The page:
Beta-blockers are a common medication approved by the Food And Drug Administration to treat conditions like high blood pressure, arrhythmia, angina, and other conditions.
But Propranolol, when taken in a smaller dose, has also been shown to stop adrenaline - and with it the physical symptoms of anxiety, like shakiness, rapid heart rate, and sweaty armpits. In short, it stops the body from going into fight-or-flight mode when there really isn't anything to fight or run away from.
While this may be a surprising revelation to most, it's a very well-known tactic for tackling pre-performance jitters by top performers including classical musicians, pop stars, and comedians.
It has precedence outside of the stage community too. Some athletes, most notably those in archery, billiards, and sport shooting, have been known to use beta-blockers to keep their hands steady in competitions or in front of an audience.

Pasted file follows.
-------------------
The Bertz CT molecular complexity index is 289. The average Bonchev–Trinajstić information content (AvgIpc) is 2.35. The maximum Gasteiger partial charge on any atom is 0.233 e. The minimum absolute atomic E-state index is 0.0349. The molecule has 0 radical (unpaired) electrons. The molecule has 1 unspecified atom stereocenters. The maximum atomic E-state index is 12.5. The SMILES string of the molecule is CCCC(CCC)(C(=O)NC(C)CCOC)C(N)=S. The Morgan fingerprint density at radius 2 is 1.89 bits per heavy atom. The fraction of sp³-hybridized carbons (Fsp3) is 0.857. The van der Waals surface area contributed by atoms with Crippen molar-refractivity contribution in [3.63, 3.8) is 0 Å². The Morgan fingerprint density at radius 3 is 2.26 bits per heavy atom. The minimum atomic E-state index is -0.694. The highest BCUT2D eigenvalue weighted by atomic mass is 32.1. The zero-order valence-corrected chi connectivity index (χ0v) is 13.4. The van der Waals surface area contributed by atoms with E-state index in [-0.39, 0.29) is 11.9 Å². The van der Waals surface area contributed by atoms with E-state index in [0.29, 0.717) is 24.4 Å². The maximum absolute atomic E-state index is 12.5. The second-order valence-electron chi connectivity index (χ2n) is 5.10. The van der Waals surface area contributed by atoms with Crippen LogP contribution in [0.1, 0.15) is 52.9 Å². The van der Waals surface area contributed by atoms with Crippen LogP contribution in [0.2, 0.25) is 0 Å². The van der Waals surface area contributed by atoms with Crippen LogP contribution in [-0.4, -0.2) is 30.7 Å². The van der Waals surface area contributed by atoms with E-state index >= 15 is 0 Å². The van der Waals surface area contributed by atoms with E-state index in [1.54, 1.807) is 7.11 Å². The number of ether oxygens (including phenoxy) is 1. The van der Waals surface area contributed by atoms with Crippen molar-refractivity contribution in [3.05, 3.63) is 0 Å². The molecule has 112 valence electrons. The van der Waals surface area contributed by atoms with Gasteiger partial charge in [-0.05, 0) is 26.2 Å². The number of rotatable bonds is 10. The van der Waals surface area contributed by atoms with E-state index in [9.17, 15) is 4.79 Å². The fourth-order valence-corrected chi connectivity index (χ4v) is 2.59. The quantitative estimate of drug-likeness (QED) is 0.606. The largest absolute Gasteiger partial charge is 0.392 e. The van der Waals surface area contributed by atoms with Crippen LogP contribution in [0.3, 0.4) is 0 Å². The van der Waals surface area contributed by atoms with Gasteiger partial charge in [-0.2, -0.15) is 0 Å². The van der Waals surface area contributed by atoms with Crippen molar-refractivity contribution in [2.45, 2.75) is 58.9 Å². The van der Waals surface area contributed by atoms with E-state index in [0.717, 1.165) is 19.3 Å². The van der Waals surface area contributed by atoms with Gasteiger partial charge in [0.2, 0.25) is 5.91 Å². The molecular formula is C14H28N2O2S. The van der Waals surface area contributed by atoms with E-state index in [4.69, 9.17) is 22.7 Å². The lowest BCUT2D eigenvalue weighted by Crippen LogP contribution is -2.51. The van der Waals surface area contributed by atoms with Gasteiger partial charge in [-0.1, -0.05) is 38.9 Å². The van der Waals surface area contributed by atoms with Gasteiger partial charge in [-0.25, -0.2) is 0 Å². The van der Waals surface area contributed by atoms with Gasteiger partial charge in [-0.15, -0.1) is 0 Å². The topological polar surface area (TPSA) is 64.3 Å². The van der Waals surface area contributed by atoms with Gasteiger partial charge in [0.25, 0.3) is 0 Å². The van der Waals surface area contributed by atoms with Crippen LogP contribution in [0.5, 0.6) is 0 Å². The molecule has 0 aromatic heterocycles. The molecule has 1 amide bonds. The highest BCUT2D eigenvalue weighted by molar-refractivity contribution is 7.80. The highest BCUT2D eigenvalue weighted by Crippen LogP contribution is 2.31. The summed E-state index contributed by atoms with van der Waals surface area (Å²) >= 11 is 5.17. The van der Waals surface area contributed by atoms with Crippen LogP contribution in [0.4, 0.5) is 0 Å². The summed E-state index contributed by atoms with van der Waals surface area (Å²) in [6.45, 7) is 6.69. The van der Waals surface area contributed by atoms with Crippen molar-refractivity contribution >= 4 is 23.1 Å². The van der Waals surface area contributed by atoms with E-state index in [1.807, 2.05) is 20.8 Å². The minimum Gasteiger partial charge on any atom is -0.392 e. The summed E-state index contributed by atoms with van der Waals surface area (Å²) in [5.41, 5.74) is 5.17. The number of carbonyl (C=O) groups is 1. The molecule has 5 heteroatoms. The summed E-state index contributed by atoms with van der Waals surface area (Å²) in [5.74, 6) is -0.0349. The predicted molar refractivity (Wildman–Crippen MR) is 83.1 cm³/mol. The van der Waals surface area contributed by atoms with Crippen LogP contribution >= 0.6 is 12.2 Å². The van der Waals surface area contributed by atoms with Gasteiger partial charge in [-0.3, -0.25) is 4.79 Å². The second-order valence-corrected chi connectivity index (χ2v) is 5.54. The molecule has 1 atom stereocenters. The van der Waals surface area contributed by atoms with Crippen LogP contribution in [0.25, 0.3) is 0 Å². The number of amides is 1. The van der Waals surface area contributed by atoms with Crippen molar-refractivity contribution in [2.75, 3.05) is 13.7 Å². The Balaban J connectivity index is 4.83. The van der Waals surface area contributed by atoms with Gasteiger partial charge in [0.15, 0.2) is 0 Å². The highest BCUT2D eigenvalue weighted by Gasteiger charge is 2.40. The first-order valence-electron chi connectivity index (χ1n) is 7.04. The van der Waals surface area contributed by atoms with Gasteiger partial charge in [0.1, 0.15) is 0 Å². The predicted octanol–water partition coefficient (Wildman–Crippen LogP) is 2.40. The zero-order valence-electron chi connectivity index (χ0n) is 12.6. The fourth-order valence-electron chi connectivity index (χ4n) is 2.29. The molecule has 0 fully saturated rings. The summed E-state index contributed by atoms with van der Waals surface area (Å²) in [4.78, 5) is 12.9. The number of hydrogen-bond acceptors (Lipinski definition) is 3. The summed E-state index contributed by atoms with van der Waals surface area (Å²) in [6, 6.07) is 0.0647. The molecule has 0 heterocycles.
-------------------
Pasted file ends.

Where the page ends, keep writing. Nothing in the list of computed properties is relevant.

In some cases, Propranolol might be used alongside exposure therapy or cognitive behavioral therapy to help someone overcome social anxiety or certain phobias.
Recently, it's become a more common-place solution for treating public speaking fears amongst professionals.
So why is Propranolol such a trusted solution, especially when there are other options available?
First, because it's an effective way to stop the physical symptoms of anxiety.
A cellist can keep her heart rate at baseline so it doesn't throw her off. A comedian can deliver a joke without his voice shaking into the microphone. Golfers can stop their hands and arms from shaking when they're attempting a big shot that might win them the match.